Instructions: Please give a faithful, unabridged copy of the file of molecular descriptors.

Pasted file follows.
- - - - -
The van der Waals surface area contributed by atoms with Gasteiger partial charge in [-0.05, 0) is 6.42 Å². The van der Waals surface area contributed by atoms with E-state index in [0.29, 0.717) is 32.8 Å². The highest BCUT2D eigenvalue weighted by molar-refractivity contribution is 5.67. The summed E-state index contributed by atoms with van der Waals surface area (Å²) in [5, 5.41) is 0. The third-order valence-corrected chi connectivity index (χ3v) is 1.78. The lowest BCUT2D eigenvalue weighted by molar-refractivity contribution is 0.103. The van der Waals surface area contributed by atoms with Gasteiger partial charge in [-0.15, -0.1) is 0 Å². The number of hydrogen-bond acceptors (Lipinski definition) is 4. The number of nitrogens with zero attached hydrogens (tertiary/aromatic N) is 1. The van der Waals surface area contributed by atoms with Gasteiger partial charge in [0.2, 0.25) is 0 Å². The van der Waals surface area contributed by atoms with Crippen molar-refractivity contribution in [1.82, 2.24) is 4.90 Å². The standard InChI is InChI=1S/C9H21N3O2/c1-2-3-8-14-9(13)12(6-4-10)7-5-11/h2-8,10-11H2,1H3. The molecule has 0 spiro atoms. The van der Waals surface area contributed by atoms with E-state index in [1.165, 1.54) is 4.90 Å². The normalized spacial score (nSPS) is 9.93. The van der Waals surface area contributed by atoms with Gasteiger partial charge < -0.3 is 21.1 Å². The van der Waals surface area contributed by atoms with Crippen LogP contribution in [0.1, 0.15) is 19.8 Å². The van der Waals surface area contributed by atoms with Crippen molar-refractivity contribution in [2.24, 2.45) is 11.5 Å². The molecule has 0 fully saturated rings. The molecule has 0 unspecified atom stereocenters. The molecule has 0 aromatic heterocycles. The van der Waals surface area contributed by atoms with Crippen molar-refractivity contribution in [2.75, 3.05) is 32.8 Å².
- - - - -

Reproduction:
The van der Waals surface area contributed by atoms with Gasteiger partial charge in [-0.05, 0) is 6.42 Å². The van der Waals surface area contributed by atoms with E-state index in [0.29, 0.717) is 32.8 Å². The highest BCUT2D eigenvalue weighted by molar-refractivity contribution is 5.67. The summed E-state index contributed by atoms with van der Waals surface area (Å²) in [5, 5.41) is 0. The third-order valence-corrected chi connectivity index (χ3v) is 1.78. The lowest BCUT2D eigenvalue weighted by molar-refractivity contribution is 0.103. The van der Waals surface area contributed by atoms with Gasteiger partial charge in [-0.15, -0.1) is 0 Å². The number of hydrogen-bond acceptors (Lipinski definition) is 4. The number of nitrogens with zero attached hydrogens (tertiary/aromatic N) is 1. The van der Waals surface area contributed by atoms with Gasteiger partial charge in [0.2, 0.25) is 0 Å². The van der Waals surface area contributed by atoms with Crippen molar-refractivity contribution in [1.82, 2.24) is 4.90 Å². The standard InChI is InChI=1S/C9H21N3O2/c1-2-3-8-14-9(13)12(6-4-10)7-5-11/h2-8,10-11H2,1H3. The molecule has 0 spiro atoms. The van der Waals surface area contributed by atoms with E-state index in [1.165, 1.54) is 4.90 Å². The normalized spacial score (nSPS) is 9.93. The van der Waals surface area contributed by atoms with Gasteiger partial charge < -0.3 is 21.1 Å². The van der Waals surface area contributed by atoms with Crippen LogP contribution in [0.1, 0.15) is 19.8 Å². The van der Waals surface area contributed by atoms with Crippen molar-refractivity contribution in [2.24, 2.45) is 11.5 Å². The molecule has 0 fully saturated rings. The molecule has 0 unspecified atom stereocenters. The molecule has 0 aromatic heterocycles. The van der Waals surface area contributed by atoms with Crippen molar-refractivity contribution in [2.75, 3.05) is 32.8 Å².